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Stading, M., Waqas, M. Q., Holmberg, F., Wiklund, J., Kotze, R. & Ekberg, O. (2019). A Device that Models Human Swallowing. Dysphagia (New York. Print)
Open this publication in new window or tab >>A Device that Models Human Swallowing
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2019 (English)In: Dysphagia (New York. Print), ISSN 0179-051X, E-ISSN 1432-0460Article in journal (Refereed) Epub ahead of print
Abstract [en]

The pharynx is critical for correct swallowing, facilitating the transport of both air and food transport in a highly coordinated manner, and aberrant co-ordination causes swallowing disorders (dysphagia). In this work, an in vitro model of swallowing was designed to investigate the role of rheology in swallowing and for use as a pre-clinical tool for simulation of different routes to dysphagia. The model is based on the geometry of the human pharynx. Manometry is used for pressure measurements and ultrasonic analysis is performed to analyze the flow profiles and determine shear rate in the bolus, the latter being vital information largely missing in literature. In the fully automated model, bolus injection, epiglottis/nasopharynx movement, and ultrasound transducer positioning can be controlled. Simulation of closing of the airways and nasal cavity is modulated by the software, as is a clamping valve that simulates the upper esophageal sphincter. The actions can be timed and valves opened to different degrees, resembling pathologic swallowing conditions. To validate measurements of the velocity profile and manometry, continuous and bolus flow was performed. The respective velocity profiles demonstrated the accuracy and validity of the flow characterization necessary for determining bolus flow. A maximum bolus shear rate of 80 s−1 was noted for syrup-consistency fluids. Similarly, the manometry data acquired compared very well with clinical studies. © 2019, The Author(s).

Keywords
Deglutition, Deglutition disorders, In vitro, Manometry, Pharynx, Rheology, Shear rate
National Category
Natural Sciences
Identifiers
urn:nbn:se:ri:diva-37754 (URN)10.1007/s00455-018-09969-2 (DOI)2-s2.0-85060660119 (Scopus ID)
Available from: 2019-02-11 Created: 2019-02-11 Last updated: 2019-02-11Bibliographically approved
Meacci, V., Matera, R., Wiklund, J. & Ricci, S. (2019). Real-time in-line industrial fluids characterization using multiple pulse repetition frequency. In: Part of the Lecture Notes in Electrical Engineering book series (LNEE, volume 512): . Paper presented at Lect. Notes Electr. Eng. 21 September 2017 through 22 September 2017 (pp. 73-79).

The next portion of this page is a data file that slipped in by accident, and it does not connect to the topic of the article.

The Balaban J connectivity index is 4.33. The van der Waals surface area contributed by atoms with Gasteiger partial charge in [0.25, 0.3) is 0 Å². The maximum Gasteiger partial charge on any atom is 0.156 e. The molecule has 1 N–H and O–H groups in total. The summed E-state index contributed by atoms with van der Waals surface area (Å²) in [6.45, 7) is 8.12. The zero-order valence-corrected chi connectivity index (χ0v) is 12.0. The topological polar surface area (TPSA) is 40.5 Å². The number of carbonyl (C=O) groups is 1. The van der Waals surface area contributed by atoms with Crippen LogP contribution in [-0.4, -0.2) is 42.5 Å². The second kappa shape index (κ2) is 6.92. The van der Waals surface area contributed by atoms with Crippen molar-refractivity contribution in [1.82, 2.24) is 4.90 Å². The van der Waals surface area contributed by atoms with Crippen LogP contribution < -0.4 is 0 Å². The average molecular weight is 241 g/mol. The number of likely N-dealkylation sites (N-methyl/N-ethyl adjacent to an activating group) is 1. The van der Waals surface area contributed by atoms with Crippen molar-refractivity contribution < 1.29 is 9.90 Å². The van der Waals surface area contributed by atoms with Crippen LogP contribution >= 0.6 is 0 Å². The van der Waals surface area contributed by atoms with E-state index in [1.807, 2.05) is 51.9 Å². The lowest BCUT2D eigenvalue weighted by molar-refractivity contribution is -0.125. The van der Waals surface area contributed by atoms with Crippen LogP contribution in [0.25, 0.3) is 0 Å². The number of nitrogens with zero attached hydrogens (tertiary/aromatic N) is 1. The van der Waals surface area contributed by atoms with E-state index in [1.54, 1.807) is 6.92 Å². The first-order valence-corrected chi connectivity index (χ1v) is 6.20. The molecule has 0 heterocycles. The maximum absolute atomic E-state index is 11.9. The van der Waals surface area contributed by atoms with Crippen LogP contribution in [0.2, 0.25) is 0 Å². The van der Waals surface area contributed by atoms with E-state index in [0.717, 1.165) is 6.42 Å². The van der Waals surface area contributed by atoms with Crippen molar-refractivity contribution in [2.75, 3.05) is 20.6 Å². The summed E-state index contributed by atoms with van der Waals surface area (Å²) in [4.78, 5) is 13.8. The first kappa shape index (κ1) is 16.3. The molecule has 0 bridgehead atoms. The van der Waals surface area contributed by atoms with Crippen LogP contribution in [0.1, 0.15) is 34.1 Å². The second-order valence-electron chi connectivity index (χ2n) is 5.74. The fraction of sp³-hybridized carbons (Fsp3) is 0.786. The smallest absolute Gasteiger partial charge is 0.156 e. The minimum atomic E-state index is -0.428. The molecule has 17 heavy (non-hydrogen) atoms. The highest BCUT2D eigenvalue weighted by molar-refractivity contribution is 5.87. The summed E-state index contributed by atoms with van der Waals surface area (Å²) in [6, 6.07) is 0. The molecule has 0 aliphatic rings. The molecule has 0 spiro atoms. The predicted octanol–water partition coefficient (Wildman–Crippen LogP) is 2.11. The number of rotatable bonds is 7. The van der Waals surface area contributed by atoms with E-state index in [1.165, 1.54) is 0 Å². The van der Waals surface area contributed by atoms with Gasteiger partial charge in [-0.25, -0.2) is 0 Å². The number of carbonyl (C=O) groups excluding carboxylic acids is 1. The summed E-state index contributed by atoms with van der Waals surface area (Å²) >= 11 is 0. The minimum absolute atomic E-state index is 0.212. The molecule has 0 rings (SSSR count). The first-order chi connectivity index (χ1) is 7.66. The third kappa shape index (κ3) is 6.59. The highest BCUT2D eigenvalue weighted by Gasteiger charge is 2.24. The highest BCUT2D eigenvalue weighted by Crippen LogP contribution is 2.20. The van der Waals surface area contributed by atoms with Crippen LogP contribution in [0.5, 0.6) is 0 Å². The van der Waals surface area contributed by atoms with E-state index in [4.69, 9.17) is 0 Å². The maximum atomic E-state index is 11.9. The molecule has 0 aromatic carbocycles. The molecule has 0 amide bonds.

Open this publication in new window or tab >>Real-time in-line industrial fluids characterization using multiple pulse repetition frequency
2019 (English)In: Part of the Lecture Notes in Electrical Engineering book series (LNEE, volume 512), 2019, p. 73-79Conference paper, Published paper (Refereed)
Abstract [en]

The characterization of fluids flowing in industrial pipes is of paramount importance to optimize the production process and guarantee the final product quality in most industries. Rheological parameters of the fluid can be efficiently calculated starting from the Pressure Drop (PD) along a tract of the pipe, and the velocity profile that the flow develops along the pipe diameter, which can be assessed through Ultrasounds Pulsed Wave Doppler (PWD). Unfortunately, in PWD the maximum detectable velocity is restricted by the aliasing limit related to the Pulse Repetition Frequency (PRF). The use of PRF sequences at different rate can recover de-aliased velocities by combining the aliased data. In this work, we extend the capabilities of an embedded PWD ultrasound system used to characterize industrial fluids by implementing, in real-time, the multi-PRF method.

Keywords
Doppler measurement, Fluid characterization, Nyquist velocity extension, Staggered double-PRE, Velocity, Detectable velocity, Nyquist, Pulse repetition frequencies, Pulsed-wave Doppler, Rheological parameter, Electronics industry
National Category
Natural Sciences
Identifiers
urn:nbn:se:ri:diva-34357 (URN)10.1007/978-3-319-93082-4_10 (DOI)2-s2.0-85050398246 (Scopus ID)9783319930817 (ISBN)
Conference
Lect. Notes Electr. Eng. 21 September 2017 through 22 September 2017
Available from: 2018-08-07 Created: 2018-08-07 Last updated: 2018-08-07Bibliographically approved
Ricci, S., Meacci, V., Birkhofer, B. & Wiklund, J. (2017). Embedded system for In-line characterization of industrial fluids. In: Lecture Notes in Electrical Engineering: . Paper presented at ApplePies: International Conference on Applications in Electronics Pervading Industry, Environment and Society. Rome, Italy. 15-16 September 2016 (pp. 43-49).
Open this publication in new window or tab >>Embedded system for In-line characterization of industrial fluids
2017 (English)In: Lecture Notes in Electrical Engineering, 2017, p. 43-49Conference paper, Published paper (Refereed)
Abstract [en]

The in-line assessment of the rheological properties of fluids in chemical, cosmetic, pharmaceutical, and food industries is fundamental for process optimization and product quality. The rheology of a fluid in a process pipe can be investigated by combining the measured pressure difference over a fixed distance of pipe, and the velocity distribution of the fluid along the diameter. The latter data can be measured by Pulsed Ultrasound Velocimetry (PUV), which is a non-invasive Doppler technique. Till now, the few systems available need cumbersome electronics or computer for data post-processing and are not suitable for industrial applications. In this work we present a compact (10 × 12 cm), fully programmable and low cost system that embeds the ultrasound front-end and all of the digital electronics necessary for the signal processing. The board produces, in real time, 512-point velocity profiles at 45 Hz rate and is integrated in the Flow-VizTM platform (SP Technical Research Institute of Sweden).

Keywords